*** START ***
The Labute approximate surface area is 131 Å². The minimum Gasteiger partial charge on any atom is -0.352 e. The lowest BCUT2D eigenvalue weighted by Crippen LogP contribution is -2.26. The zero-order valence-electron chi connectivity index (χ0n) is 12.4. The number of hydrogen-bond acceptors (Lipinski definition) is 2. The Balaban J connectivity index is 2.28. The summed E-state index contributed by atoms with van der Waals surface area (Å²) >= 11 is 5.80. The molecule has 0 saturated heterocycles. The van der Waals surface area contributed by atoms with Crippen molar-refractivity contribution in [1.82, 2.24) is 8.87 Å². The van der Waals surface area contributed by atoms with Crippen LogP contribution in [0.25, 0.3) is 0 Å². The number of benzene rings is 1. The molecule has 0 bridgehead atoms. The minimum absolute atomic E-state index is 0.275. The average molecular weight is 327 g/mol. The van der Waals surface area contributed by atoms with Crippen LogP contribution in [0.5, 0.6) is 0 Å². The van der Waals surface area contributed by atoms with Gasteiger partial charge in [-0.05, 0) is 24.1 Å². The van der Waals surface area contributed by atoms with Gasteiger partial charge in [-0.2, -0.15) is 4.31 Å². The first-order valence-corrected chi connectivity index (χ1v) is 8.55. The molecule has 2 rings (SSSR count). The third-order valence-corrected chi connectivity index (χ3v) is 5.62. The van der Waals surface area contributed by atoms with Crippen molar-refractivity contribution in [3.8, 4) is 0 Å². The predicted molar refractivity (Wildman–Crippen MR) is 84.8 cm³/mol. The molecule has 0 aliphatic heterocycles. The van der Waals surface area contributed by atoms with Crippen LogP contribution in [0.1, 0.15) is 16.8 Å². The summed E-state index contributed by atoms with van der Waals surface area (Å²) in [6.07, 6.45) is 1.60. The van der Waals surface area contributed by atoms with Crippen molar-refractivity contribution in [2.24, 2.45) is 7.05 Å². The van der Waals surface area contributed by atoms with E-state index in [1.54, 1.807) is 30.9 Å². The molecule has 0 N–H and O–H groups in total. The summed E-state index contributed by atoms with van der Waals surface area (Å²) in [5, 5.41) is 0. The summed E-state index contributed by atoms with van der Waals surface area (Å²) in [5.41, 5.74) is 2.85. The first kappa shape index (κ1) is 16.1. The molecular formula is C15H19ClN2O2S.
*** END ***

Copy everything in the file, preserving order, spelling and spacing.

The Labute approximate surface area is 131 Å². The minimum Gasteiger partial charge on any atom is -0.352 e. The lowest BCUT2D eigenvalue weighted by Crippen LogP contribution is -2.26. The zero-order valence-electron chi connectivity index (χ0n) is 12.4. The number of hydrogen-bond acceptors (Lipinski definition) is 2. The Balaban J connectivity index is 2.28. The summed E-state index contributed by atoms with van der Waals surface area (Å²) >= 11 is 5.80. The molecule has 0 saturated heterocycles. The van der Waals surface area contributed by atoms with Crippen molar-refractivity contribution in [1.82, 2.24) is 8.87 Å². The van der Waals surface area contributed by atoms with Crippen LogP contribution in [0.25, 0.3) is 0 Å². The number of benzene rings is 1. The molecule has 0 bridgehead atoms. The minimum absolute atomic E-state index is 0.275. The average molecular weight is 327 g/mol. The van der Waals surface area contributed by atoms with Crippen LogP contribution in [0.5, 0.6) is 0 Å². The van der Waals surface area contributed by atoms with Gasteiger partial charge in [-0.05, 0) is 24.1 Å². The van der Waals surface area contributed by atoms with Gasteiger partial charge in [-0.2, -0.15) is 4.31 Å². The first-order valence-corrected chi connectivity index (χ1v) is 8.55. The molecule has 2 rings (SSSR count). The third-order valence-corrected chi connectivity index (χ3v) is 5.62. The van der Waals surface area contributed by atoms with Crippen molar-refractivity contribution in [3.8, 4) is 0 Å². The predicted molar refractivity (Wildman–Crippen MR) is 84.8 cm³/mol. The molecule has 0 aliphatic heterocycles. The van der Waals surface area contributed by atoms with Crippen LogP contribution in [0.1, 0.15) is 16.8 Å². The summed E-state index contributed by atoms with van der Waals surface area (Å²) in [6.07, 6.45) is 1.60. The van der Waals surface area contributed by atoms with Crippen molar-refractivity contribution in [2.24, 2.45) is 7.05 Å². The van der Waals surface area contributed by atoms with E-state index in [1.54, 1.807) is 30.9 Å². The molecule has 0 N–H and O–H groups in total. The summed E-state index contributed by atoms with van der Waals surface area (Å²) in [5, 5.41) is 0. The summed E-state index contributed by atoms with van der Waals surface area (Å²) in [5.41, 5.74) is 2.85. The first kappa shape index (κ1) is 16.1. The molecular formula is C15H19ClN2O2S.